How And Where To Plant Cherry Seeds In Your Garden

If you're one of those people who anxiously await the arrival of cherries in the grocery store every year, you've probably wondered whether you could grow a cherry tree from a pit. The simple answer is yes, but whether it will produce cherries that taste good is anyone's guess. If you're going to grow sweet cherries, you're going to need a lot of room and a lot of time. That's because it will take at least two trees to accomplish the cross-pollination needed for growing cherries. Still, we will reveal how to grow cherry trees from pit seeds and where to plant them on your property.

Sweet cherries grown from a cherry pit (seed) will not grow "true to type" but will likely still be tasty – just different. They're hardy in zones 5 through 7 and will need a second compatible cultivar for cross-pollination. Sour cherries, on the other hand, are hardy in zones 4 through 6 and will grow true to type from a pit. Furthermore, they do not need a second cultivar since they are self-pollinating. Sour cherries are baked into pies, preserves, and other uses you might find just as valuable as plucking and eating! Regardless, be patient because it will be seven to ten years before you can begin harvesting.

How to plant cherry seeds from pits

First, start with cherries from farmers markets or neighbors with trees for best results. Grocery store cherries are not always viable. Once you have a few pits you've eaten the meat from, rinse with warm water and lightly scrub off the remnants so they're clean. Choose a spot to dry them where they aren't in direct sunlight, but are in a sunlit area. Let them air-dry for about five days on a paper towel, before securing them in a ziplock plastic baggie or a glass jar with a tight-fitting lid.

Next they will need to go through cold stratification. Add some moist sand to the container with the cherry pit seeds and place in the refrigerator for 10 weeks. Don't put fruits in the refrigerator (such as bananas and apples) with the cherry seeds. From here, you can start seeds indoors for the best results. You can also sow them outdoors in the fall if they're hardy to your zone. If you sow outdoors, keep them protected from squirrels and other animals that might dig them up, but otherwise leave them on the ground and exposed to the elements. You can transplant the cherry tree when it sprouts its second pair of leaves in the spring.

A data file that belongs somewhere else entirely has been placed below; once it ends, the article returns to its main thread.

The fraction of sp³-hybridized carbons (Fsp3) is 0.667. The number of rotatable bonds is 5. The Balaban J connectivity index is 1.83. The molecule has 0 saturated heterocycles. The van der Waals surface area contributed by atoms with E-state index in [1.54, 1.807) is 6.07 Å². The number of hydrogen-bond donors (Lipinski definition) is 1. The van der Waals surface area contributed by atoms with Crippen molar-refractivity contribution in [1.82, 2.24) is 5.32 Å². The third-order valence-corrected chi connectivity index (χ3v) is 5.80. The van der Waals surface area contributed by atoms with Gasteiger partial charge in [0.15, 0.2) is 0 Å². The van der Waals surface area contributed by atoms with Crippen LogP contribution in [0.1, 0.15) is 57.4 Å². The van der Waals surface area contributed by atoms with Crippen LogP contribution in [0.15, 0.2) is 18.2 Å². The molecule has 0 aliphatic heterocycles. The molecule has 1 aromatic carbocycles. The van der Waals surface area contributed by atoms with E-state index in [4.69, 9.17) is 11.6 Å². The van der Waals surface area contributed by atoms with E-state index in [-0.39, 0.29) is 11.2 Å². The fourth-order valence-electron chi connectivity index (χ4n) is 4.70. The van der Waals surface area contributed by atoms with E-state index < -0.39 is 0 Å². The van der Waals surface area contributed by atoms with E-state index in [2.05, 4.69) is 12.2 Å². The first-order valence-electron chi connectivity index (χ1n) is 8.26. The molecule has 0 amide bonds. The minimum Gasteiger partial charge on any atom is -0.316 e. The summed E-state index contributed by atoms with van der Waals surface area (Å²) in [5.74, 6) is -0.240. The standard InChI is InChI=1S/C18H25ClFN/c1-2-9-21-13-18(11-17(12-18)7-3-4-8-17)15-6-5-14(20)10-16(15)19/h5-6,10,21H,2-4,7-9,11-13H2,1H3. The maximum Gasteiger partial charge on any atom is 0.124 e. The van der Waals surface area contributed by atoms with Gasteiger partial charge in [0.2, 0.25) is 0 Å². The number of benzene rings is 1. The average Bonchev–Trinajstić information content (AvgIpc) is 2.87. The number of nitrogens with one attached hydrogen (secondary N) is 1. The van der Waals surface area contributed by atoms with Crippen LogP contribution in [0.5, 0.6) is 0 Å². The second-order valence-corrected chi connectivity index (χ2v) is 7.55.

Where to plant cherry seeds

Choose a location with plenty of room for a growing tree — two trees if you go with sweet cherries. These trees need full sun to thrive and should be planted at least 20 feet apart. Performing a soakaway test in the location where you plan to put your cherry trees is important. Simply dig a hole about 6 inches wide and 10 inches deep. Fill it with water and see how long it takes to soak into the ground. If it takes more than four hours, you'll need to find another location. Otherwise, you can try adding sand or perlite to the soil to improve drainage.

The next important thing cannot be overstated: measure the pH of your soil. If you want your cherry trees to grow healthy and strong, this is a vital step to ensure your ripened cherries will be perfect at harvest time. The pH should be between 6.0 and 7.0 for cherry trees. Make sure you plant in an area of your property where the trees will have the right conditions. Good air circulation is another consideration, so be sure they will be able to breathe. Don't plant them near buildings or structures that might impede their growth or block the sun. Do all these things, and you should have all the delicious cherries you want in just a few short years!